Two fathers with their child at a LGBTQ rights rally in Amsterdam

Two men and their son pose with a rainbow umbrella during a demonstration against Hungary's Anti-LGBTQ+ law, organized at the Homomonument in Amsterdam, Netherlands on June 21, 2021. (Photo: Romy Arroyo Fernandez/NurPhoto via Getty Images)

In 'Huge Step' Toward Equality, Top EU Court Rules Same-Sex Parents Must Be Recognized Across Bloc

"If you are a parent in one country, you are parent in every country."

A same-sex couple in Spain will be able to obtain citizenship papers for their daughter and same-sex parents across the European Union will no longer be denied recognition by E.U. countries including Bulgaria and Poland, following a ruling by a top European court on Tuesday.

The Court of Justice of the European Union (CJEU) ruled that all nations in the bloc must recognize same-sex couples and their children as families, saying that a failure to do so unjustly restricts movement within the E.U. for the children of LGBTQ+ parents.

The decision gives "legal endorsement" to the idea that "if you are a parent in one country, you are parent in every country," said Arpi Avetisyan, head of litigation at LGBTQ+ rights group ILGA-Europe, repeating the words of European Commission President Ursula von der Leyen.

"We are very pleased with CJEU's judgment this morning," said Avetisyan. "The judgment has brought long-awaited clarification that parenthood established in one E.U. member state cannot be discarded by another, under the pretense of protecting the 'national identity.'"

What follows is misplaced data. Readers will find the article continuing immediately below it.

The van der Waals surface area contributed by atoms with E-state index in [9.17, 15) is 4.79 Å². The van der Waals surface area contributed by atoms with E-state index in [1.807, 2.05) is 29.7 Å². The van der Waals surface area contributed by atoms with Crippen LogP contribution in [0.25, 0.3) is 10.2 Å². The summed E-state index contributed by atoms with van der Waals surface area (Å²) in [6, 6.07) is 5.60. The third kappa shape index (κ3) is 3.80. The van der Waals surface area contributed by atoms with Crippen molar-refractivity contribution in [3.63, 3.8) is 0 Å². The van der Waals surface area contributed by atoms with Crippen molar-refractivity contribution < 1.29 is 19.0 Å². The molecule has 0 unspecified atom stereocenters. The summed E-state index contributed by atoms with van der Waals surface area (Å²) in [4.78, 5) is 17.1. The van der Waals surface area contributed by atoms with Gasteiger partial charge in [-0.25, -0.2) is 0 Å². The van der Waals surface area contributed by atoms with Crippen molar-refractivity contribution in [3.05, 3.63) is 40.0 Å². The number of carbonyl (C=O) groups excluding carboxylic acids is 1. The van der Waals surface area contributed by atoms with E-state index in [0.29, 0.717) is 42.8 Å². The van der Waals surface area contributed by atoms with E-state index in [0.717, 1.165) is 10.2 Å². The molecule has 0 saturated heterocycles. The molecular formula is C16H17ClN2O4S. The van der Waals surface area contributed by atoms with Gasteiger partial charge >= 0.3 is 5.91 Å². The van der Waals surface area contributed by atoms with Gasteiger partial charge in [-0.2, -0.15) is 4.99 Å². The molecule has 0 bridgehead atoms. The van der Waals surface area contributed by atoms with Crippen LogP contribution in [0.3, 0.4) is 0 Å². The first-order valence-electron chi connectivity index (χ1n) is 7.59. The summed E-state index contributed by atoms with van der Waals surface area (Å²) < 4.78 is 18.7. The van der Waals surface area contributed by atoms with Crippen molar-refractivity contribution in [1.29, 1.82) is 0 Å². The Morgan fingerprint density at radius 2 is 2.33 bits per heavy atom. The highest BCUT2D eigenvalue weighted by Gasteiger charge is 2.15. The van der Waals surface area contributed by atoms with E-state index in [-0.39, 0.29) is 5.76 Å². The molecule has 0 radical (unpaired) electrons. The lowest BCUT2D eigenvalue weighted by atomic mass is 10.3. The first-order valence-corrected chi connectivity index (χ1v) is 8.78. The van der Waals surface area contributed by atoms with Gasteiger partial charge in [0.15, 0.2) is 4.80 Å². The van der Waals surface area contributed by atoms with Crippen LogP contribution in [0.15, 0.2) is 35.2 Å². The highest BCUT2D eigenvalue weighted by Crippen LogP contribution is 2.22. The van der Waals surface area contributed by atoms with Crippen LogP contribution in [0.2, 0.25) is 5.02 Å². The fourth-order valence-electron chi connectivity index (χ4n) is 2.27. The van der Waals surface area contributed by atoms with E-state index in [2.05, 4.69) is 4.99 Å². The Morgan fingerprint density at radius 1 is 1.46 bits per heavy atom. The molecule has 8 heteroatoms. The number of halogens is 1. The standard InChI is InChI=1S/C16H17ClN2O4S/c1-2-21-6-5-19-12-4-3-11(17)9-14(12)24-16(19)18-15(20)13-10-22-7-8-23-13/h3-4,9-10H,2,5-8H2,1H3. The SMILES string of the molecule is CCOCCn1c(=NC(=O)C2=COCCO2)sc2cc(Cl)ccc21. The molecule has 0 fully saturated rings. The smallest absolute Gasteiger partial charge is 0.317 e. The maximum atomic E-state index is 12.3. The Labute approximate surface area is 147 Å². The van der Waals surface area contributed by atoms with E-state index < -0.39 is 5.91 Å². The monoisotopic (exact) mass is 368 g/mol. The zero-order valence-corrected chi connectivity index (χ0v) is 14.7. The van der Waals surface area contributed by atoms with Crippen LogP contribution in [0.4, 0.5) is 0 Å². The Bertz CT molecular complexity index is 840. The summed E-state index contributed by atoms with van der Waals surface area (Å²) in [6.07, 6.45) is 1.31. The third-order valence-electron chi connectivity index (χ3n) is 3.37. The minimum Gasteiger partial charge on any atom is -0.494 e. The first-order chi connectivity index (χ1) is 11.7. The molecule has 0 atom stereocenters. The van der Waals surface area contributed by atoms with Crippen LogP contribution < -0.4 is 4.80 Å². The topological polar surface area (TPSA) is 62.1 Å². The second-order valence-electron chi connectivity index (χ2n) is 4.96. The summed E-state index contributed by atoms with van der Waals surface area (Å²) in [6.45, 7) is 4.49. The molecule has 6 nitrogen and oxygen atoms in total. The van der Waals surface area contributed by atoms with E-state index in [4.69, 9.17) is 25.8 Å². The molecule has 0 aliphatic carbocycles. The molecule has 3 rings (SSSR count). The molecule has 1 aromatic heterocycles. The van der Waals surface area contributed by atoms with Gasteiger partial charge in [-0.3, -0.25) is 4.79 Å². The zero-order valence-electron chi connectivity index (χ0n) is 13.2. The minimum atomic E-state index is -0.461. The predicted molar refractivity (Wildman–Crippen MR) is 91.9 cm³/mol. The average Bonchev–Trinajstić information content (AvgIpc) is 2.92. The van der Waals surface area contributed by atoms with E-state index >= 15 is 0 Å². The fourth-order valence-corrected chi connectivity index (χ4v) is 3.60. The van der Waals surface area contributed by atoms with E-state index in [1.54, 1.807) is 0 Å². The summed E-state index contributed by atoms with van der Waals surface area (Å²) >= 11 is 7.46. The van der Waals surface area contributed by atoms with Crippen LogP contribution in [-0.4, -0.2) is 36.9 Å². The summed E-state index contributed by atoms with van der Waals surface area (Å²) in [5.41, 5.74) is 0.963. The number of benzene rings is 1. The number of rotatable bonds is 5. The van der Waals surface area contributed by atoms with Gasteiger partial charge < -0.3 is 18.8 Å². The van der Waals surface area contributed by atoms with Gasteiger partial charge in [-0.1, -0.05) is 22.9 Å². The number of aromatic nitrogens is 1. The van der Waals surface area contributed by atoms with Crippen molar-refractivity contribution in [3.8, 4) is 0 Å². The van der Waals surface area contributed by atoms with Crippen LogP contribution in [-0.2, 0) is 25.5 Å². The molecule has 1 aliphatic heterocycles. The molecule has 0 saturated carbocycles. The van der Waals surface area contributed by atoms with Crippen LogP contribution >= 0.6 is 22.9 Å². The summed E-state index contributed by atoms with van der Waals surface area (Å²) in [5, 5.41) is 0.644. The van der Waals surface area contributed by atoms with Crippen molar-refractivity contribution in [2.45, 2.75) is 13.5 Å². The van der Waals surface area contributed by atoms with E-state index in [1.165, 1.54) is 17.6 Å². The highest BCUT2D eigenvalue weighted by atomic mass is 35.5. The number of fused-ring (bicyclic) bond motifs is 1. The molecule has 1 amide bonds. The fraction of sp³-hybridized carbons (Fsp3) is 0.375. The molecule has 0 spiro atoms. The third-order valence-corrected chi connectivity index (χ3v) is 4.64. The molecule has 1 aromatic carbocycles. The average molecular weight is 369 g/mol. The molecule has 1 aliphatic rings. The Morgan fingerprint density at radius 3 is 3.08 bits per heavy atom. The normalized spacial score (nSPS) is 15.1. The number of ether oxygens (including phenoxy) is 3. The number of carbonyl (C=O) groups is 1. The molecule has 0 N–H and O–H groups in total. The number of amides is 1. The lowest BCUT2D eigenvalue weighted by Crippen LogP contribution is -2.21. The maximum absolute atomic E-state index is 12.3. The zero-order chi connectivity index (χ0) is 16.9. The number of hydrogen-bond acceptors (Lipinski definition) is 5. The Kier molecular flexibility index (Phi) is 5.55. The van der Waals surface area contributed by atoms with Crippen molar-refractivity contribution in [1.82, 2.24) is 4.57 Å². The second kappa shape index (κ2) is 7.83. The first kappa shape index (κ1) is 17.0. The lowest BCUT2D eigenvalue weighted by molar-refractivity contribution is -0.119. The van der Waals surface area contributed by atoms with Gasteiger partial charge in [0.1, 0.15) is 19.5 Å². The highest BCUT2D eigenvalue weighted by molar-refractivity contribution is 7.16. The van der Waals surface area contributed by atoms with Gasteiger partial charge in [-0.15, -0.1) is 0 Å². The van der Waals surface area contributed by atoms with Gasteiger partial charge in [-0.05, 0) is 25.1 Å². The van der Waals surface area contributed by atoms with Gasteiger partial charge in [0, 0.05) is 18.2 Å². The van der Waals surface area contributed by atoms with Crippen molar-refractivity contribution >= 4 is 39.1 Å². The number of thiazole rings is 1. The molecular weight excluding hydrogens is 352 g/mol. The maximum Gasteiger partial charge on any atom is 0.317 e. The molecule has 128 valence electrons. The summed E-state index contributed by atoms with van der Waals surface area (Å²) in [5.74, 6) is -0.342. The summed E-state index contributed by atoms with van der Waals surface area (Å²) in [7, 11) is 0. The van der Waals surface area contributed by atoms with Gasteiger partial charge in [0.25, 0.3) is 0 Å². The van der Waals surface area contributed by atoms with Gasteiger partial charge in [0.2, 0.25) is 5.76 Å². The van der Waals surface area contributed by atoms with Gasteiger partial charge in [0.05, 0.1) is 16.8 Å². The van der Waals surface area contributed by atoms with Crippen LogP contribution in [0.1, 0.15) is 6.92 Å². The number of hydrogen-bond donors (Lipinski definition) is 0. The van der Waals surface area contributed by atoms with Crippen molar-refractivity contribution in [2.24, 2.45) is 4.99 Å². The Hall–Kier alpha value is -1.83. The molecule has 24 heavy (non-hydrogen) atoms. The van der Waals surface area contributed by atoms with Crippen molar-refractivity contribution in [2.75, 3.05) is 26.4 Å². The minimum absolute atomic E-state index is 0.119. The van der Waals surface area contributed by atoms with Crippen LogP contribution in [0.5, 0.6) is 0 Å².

The ruling was handed down in the case of two women--pseudonymously identified as Kalina Ivanova and Jane Jones by ILGA-Europe--whose daughter Sara was born in Spain in 2019.

"This is a long-awaited step ahead for us but also a huge step for all LGBT families in Bulgaria and Europe."

Ivanova is a Bulgarian citizen and Jones is from the British territory of Gibraltar. Spain recognizes the two women as Sara's parents, but since neither is a citizen of Spain, they were unable to secure Spanish citizenship for the child.

Jones was also unable to transfer her British citizenship to Sara due to the British Nationality Act of 1981, leaving the couple to pursue Bulgarian citizenship for their daughter.

Since Bulgaria does not legally recognize same-sex marriages or partnerships, authorities refused to grant Sara a birth certificate or citizenship, rendering the child stateless and without the rights afforded to children born in the European Union.

According to IGLA-Europe, Bulgaria's treatment of the family has left them unable to leave Spain while restricting Sara's access to education, healthcare, and social security in the country.

In a decision that can't be appealed, the CJEU ruled that depriving a child of an officially recognized relationship with one of their parents while the child is exercising their right to free movement in the E.U. runs counter to Articles 7 and 24 of the E.U. Charter of Fundamental Rights.

The failure to E.U. nations to recognize the parent-child relationship could also make free movement "impossible or excessively difficult" for the child, the court found.

Bulgarian officials will now be required to issue citizenship and a birth certificate to Sara, and all other E.U. member states will be required to recognize her as a citizen of Bulgaria.

"This is a long-awaited step ahead for us but also a huge step for all LGBT families in Bulgaria and Europe," said Jones and Ivanova.

ILGA-Europe said the ruling was "a true testament to the E.U. being a union of equality."

"We look forward to seeing rainbow families enjoying their right to freedom of movement and other fundamental rights on equal footing to anyone else," said Avetisyan.

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